Profile: The Man Who’s Taking NJ Performing Arts Center to the Next Stage

Selena Handler | June 11, 2014 | Profiles
As long as a project makes sense artistically and financially -- and for NJPAC's community -- John Schreiber will welcome it with open arms

John Schreiber, president and CEO of New Jersey Performing Arts Center (NJPAC) and Theater Square Development Company.
Who he is:* John Schreiber, president and CEO of New Jersey Performing Arts Center (NJPAC) and Theater Square Development Company.

Why he matters: Since it opened in 1997, NJPAC has been a critical economic and cultural engine for the state, especially Newark. Schreiber, hired in 2011, has built on this foundation, not only drawing diverse, top talents, but also making new connections through partnerships and outreach — and the center’s growing real estate footprint.

An arts omnivore: Schreiber has a robust background in the arts that began with jazz. He got his start in the music industry producing jazz festivals and being a road manager, including touring with jazz piano great Oscar Peterson. “It was Oscar, me, and a Bösendorfer. That was it. It was very simple.”

His work as a festival producer taught him the business of putting on shows from the ground up. In his 30 years in New York City, he expanded his repertoire, gaining an appreciation for all art forms. He produced New Yorker Literary and Arts Festival and arts education programs with trumpeter Wynton Marsalis.

When he moved to Los Angeles in 2007, he become executive vice president of Participant Media, the global entertainment company responsible for such films as “Waiting for Superman” and “An Inconvenient Truth.”

Two office decorations: Adorning the shelf behind his desk in NJPAC’s executive offices are Schreiber’s Tony and Emmy awards for his Broadway and HBO productions of “Elaine Stritch at Liberty.”

His definition of success for NJPAC: “When I think about us, I say we should be the country’s leading urban performing arts center. Celebrating where we are, being really proud that we are in Newark, and really proud that we are serving a diverse and dynamic set of audiences.”

The method is collaboration: Although he is not comfortable declaring absolute victory, Schreiber is confident the mission is well under way. “What’s fun about this job for me is that every day there are new opportunities to create touch points with the community.”

He cites NJPAC’s programming partnership with Newark’s Military Park that hosts various attractions. NJPAC’s student big band, the Brick City Jazz Orchestra, will be playing at the upcoming official opening of the park.

“The band is made up of 22 kids from greater Newark. Half are scholarship kids and they are going to be great ambassadors for the arts center at fairs and festivals and public events.”

Arts as a real estate engine: As president and CEO of Theater Square Development Co., NJPAC’s real estate business, Schreiber has been able to create real traction in the neighborhood, transforming it into a “live, work, play, and educate” district. In October, NJPAC will break ground on a 21-story residential tower with 244 market-rate residential units and 15,000 square feet of retail on the ground floor.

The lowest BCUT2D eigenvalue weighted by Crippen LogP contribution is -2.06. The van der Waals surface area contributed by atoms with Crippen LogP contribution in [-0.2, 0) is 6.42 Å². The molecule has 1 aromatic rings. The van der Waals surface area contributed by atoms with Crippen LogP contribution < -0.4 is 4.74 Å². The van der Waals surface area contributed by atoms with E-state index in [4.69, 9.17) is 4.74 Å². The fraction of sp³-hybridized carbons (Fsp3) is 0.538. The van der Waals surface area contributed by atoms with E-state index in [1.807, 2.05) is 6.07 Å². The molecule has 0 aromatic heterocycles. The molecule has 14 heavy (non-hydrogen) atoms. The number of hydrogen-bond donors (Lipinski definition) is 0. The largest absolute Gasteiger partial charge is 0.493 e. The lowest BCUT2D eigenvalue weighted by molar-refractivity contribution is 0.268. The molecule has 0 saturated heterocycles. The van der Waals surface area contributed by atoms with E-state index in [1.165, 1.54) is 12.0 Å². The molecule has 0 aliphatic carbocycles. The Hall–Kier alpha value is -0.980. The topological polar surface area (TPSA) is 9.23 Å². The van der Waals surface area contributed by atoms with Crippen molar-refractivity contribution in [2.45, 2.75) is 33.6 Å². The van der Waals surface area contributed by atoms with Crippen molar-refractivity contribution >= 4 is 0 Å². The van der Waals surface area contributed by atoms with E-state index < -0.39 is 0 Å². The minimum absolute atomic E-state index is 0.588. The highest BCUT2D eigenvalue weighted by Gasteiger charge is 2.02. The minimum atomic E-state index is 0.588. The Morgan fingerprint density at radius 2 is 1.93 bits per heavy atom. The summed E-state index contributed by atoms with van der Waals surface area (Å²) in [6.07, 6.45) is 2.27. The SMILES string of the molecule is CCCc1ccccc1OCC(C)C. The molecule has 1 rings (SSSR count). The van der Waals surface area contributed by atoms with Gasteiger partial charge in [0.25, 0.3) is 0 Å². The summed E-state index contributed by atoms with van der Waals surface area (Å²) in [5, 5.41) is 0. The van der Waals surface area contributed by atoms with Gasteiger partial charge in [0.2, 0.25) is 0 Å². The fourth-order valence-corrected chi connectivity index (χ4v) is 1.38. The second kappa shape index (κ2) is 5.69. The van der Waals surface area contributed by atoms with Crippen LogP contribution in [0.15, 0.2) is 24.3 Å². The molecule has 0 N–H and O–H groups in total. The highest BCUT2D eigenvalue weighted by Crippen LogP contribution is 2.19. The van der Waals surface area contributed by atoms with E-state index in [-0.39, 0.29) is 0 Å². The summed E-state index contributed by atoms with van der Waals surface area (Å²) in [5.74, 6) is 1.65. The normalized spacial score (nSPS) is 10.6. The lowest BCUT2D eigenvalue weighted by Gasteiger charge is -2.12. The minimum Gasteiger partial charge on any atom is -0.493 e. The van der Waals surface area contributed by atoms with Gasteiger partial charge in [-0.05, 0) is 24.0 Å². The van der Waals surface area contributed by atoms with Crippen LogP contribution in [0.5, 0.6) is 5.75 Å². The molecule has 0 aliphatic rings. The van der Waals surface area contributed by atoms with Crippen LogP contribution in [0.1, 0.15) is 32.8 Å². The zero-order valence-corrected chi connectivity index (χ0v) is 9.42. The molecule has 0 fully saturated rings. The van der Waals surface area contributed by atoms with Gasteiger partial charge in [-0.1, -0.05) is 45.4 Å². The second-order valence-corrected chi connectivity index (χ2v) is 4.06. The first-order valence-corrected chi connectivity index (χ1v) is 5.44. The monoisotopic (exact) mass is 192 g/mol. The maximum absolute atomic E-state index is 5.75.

Bringing social issues into the limelight: At Participant, Schreiber said he would describe his work as “putting the spinach in the popcorn.” During the new season, NJPAC will be running a program called “NJ Stage Exchange,” where plays are featured that are focused on social issues.

“It is in my blood. It is in the DNA of this place. NJPAC was offering arts education five years before the arts center opened. It was built into the heart and soul of the arts center. “

The importance of arts education: The arts education program is continuing to grow, despite its already expansive reach. NJPAC currently reaches about 60,000 children a year through 29 different programs that go to about 160 schools around the region. About 30,000 kids a year are brought to NJPAC to see performances.

Greatest reward: Schreiber was quick with his answer: the people who come to his center, namely the children who are engaged in his arts education programs. Recently, NJPAC started a recorder band with 1,000 Newark third-graders. After ceaseless rehearsal, the kids got on the Prudential Hall Stage with members of the New Jersey Symphony and played their recorders.

“At the end I met the parents who had experienced this, seeing their kids up there. It was transformative for the children, and just really reassuring and heartwarming for parents to see what their kids are capable of.”

How he creates the future at NJPAC: “When I talk about us, I say we are a mix of Carnegie Hall, the Beacon Theater, and the Apollo Theater all rolled into one. On any given night, anything is possible here.”

As long as the project makes sense artistically, financially, and from a civic perspective, Schreiber said he will give the green light, whether it’s a Korean pop star, Earth, Wind and Fire, or the Portuguese singer Gisela Joao.

“Every day we are trying to be creative and thoughtful about what’s possible. The great thing about running a place like this is that there is nothing that is off the table. If we have a really big idea and we think that it has legs, then we can pursue it.”